I like the black unlined Moleskins the best, but they are hard to find and even harder to justify when you’ve got twelve unsuitable notebooks pretending at usefulness at home. They fit in my purse and aren’t so loaded with pages that it feels like I’m carrying around a notebook. They open wide and welcomingly and don’t presume to bind your writing into twenty lines. Draw a diagram if you feel like it. Doodle something while you try and think of a kinder adjective than ‘bug-eyed’. The pages are creamy coloured and substantial without being rigid, welcoming to both pencil and ink. The bookstore closest to me only carries the lined or gridded ones; not the blank ones in my perfect Goldilocks size. But even though I found them today, I didn’t buy one.

I’m feeling introspectively brave as I head back toward the parkade, and I wonder whether I have this same perverse attitude of keeping the useless and neglecting to acquire the useful in other areas of my life as well. I already know the answer. Life is a game of catch and release. There are some things or seasons that you hold onto for a little while, others; longer. And sometimes, either the catching or releasing mechanism jams and you start piling up junk at high speeds like Lucy and Ethel at the candy factory. ‘Goods’ from the Lifestyle section are one thing, but bad ideas are the metastasizing cancer that spreads from one area to another with reckless abandon. Bad ideas attract other ones with magnetic capacity. They are the grime that smatters up a windshield and makes it impossible for us to see clearly. At least the useless crap fills up your rooms and you begin to wonder, unsettled-like, if you might have a nascent hoarding problem. But few us evaluate the ideas that we’re always accumulating for whether they are true and profitable and worth looking out at the world through. And, there is a world of difference between what ideas feel good in a moment and what is good.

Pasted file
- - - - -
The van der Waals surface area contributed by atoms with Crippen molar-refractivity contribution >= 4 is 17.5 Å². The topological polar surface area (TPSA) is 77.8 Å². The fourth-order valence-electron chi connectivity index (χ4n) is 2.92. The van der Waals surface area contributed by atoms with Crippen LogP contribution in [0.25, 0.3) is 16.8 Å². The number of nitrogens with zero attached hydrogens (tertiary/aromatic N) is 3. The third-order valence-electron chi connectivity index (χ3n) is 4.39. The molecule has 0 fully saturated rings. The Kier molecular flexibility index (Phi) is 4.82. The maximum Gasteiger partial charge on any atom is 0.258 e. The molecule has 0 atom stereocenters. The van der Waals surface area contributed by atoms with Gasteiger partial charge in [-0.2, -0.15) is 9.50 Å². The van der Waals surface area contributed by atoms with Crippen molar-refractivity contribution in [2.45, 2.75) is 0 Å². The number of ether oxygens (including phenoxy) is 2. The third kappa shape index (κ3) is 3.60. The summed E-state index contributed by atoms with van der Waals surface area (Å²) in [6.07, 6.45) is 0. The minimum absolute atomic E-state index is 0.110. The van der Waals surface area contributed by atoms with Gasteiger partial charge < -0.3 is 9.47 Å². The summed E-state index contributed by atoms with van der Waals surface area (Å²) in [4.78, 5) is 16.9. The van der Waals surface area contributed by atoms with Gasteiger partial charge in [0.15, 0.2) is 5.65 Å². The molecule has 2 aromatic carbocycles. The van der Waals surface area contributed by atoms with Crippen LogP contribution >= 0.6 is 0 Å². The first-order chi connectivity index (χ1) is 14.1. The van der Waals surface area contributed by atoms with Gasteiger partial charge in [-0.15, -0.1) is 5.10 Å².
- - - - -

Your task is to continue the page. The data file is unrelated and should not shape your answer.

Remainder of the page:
The floor of the parkade runs with streams of dirty water; melting off a thousand cars in this perpetual underground Spring. I examine the wheel well by my driver’s door, and note--with the peculiar satisfaction of one raised in cold weather-- the sloshy clump on the pavement behind the tire melting into oblivion. I open the door and toss my purse across the console onto the empty passenger seat. The car is colder than the parkade and has the aura of an ice cube melting in a glass of tepid water. If only one could melt the accumulation of untruths and bad ideas that gum up the workings of her mind as easily as the frozen slop falls to splatter under the weight of its own inconsequence with a little heat. The ignition of my car springs to life with the magic of mechanics I do not understand. My seatbelt buckle gives a satisfying click and it occurs to me that maybe life provides the heat free of charge. The frustrations, the heartaches, the grievances that erupt like landmines are heat to the frozen accumulation of bad ideas. Turn up the heat and the hard-packed, crystallized foolishness must give way to clarity.

I emerge from beneath the ground into the brilliant blind of sunshine on snow. The roads are still covered and the snow quickly begins accumulating again on the underside of my car. I can feel it when I turn the corners, but I don’t worry about it. I can always come back.